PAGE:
When you aren’t writing, what do you do for a job?
I write pretty much full time at the moment having given up my part-time Public Health Nursing position to pursue my writing dream. I worked as a nurse for over 20 years and then had a very long discussion with my husband about giving that up. It was a hard call to make, but the right one for me. My submission deadlines are now so tight (one book every four months) I couldn’t possibly manage to fit in a job too- much kudos to those writers who manage to juggle a lot of balls at once! Having said that, I do run my husband’s business for him- but that’s steady work with long term contracts, so I only get really busy at tax time! I’m also a mum of two teenage boys so they keep me on the ball too…Plus, the writing business isn’t just about writing books these days, so some part of every day I’m either writing a blog, visiting a blog, visiting social media sites, dealing with revisions or edits, working on new plots/ series etc.
When do you generally write your story, and where?
I try to fit exercise into some part of every day, so I usually get that over with first (zumba, yoga or power classes depending on the day) , then shower and get down to writing in our study. I’ve just started lighting candle when I write – a kind of a ritual thing that a psychologist friend suggested I try to help me focus and say ‘now I am writing’ – and I really enjoy the flickering light and gorgeous smell. I write in silence. I’ve found that my most productive part of the day is after lunch, but I’m working on trying to bring that forward somehow because once I get into my stride I don’t want to stop- and when you’re chief taxi driver to two busy kids you have to leave the desk whether you want to or not. Oh, and I’m the queen of procrastination, so throw in a phone chat, the offer of coffee with a friend, Facebook- and I can easily fritter away an hour that I can’t get back. When I’m actively writing a story, rather than editing or planning, I have a 1500 new word count that I stick to. So, my process tends to be- read over what I wrote yesterday, add to it/ edit it and then write the next scene. Doesn’t matter how long it takes, but I MUST write 1500 new words. Every day. I use Scrivener as a writing programme and that has a project target tracker that I use religiously.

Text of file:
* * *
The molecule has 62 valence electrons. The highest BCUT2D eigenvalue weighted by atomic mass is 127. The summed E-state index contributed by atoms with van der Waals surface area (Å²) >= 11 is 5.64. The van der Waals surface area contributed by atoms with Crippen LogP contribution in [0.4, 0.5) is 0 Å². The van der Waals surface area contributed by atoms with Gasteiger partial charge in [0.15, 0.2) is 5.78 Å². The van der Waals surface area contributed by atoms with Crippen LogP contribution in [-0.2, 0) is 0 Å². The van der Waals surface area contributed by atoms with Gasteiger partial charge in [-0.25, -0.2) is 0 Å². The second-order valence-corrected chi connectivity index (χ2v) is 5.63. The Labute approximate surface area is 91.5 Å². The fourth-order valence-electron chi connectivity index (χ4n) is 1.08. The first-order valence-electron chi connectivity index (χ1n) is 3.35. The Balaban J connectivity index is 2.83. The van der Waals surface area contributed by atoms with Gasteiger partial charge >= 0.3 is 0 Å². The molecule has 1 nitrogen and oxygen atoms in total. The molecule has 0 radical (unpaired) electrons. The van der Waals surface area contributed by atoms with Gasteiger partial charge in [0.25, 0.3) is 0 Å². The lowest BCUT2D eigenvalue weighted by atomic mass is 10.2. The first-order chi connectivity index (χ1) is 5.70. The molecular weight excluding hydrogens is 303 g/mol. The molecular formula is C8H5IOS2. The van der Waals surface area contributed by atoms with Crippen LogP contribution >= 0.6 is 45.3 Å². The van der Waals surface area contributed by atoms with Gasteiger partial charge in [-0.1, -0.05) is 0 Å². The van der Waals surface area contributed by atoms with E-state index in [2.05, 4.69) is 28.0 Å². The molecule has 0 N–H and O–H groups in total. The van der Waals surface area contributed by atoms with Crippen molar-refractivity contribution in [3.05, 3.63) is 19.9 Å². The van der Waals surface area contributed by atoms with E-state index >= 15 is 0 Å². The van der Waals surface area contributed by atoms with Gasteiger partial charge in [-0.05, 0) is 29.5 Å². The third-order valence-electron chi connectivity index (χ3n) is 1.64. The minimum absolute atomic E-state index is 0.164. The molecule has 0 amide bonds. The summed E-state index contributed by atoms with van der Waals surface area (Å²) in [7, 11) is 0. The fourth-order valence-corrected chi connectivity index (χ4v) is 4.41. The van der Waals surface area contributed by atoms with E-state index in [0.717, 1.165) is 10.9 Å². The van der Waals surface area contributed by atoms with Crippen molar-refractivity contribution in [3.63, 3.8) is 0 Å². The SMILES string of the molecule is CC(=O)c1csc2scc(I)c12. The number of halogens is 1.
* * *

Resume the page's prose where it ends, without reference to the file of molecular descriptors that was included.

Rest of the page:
What made you decide to write in the first place?
I’ve always loved books and the cadence of words- I used to write poetry when I was younger but the idea of being a writer never occurred to me! I was brought up in the north of England during an era where the local industry was closing down, and advised very soundly to make sure I had a profession that would ensure I was always employed and employable- hence the nursing bit. When we emigrated here ten years ago my Mum came over to stay (from UK) and suggested I join an evening class to meet people while she babysat. The only class that appealed was creative writing so I went along. It was great fun, and having to write 300 word stories for homework made my brain tick in a way I’d never had before. Once I started I just couldn’t stop!
What made you decide to write Medical stories for Harlequin Mills and Boon?
Until about 7 years ago I’d never read a romance novel in my life, and certainly not a category Mills and Boon one. I was a literary snob, shame to say. Once I’d got hooked on the writing gig I started to attend any writing workshops I could find and afford. A friend invited me to the Romance Writers of New Zealand conference in Auckland and I went along. We were given FREE books in our registration pack and one of them was a medical romance. I’d never heard of it as a genre before! And once I’d read one I was like -‘wow- there are books for people just like me!’ and I was hooked. Fast forward a few years and Mills and Boon were offering a fast track opportunity for their medical line- one of the editors there liked my voice and 1st chapter, asked for more…then more….then came four lots of revisions and, finally, The Call!
Do you research the medical parts, or do you have first hand knowledge?
Obviously with a nursing background and a doctor for a husband I do have first hand knowledge, but I always make sure to double check all my facts. The medical part does tend to be setting, though, rather than a huge part of the story.
Where would be your ideal place be to write?
I pretty much love where I write now, at home- but I would prefer a nicer view than my driveway. Somewhere I could see the sea would be lovely.
If money was no object, would you write full time?
As I said before, I took a risk and now I do write full-time- I’m just waiting for the money to start happening!
Tell us a little something about the book you are currently working on: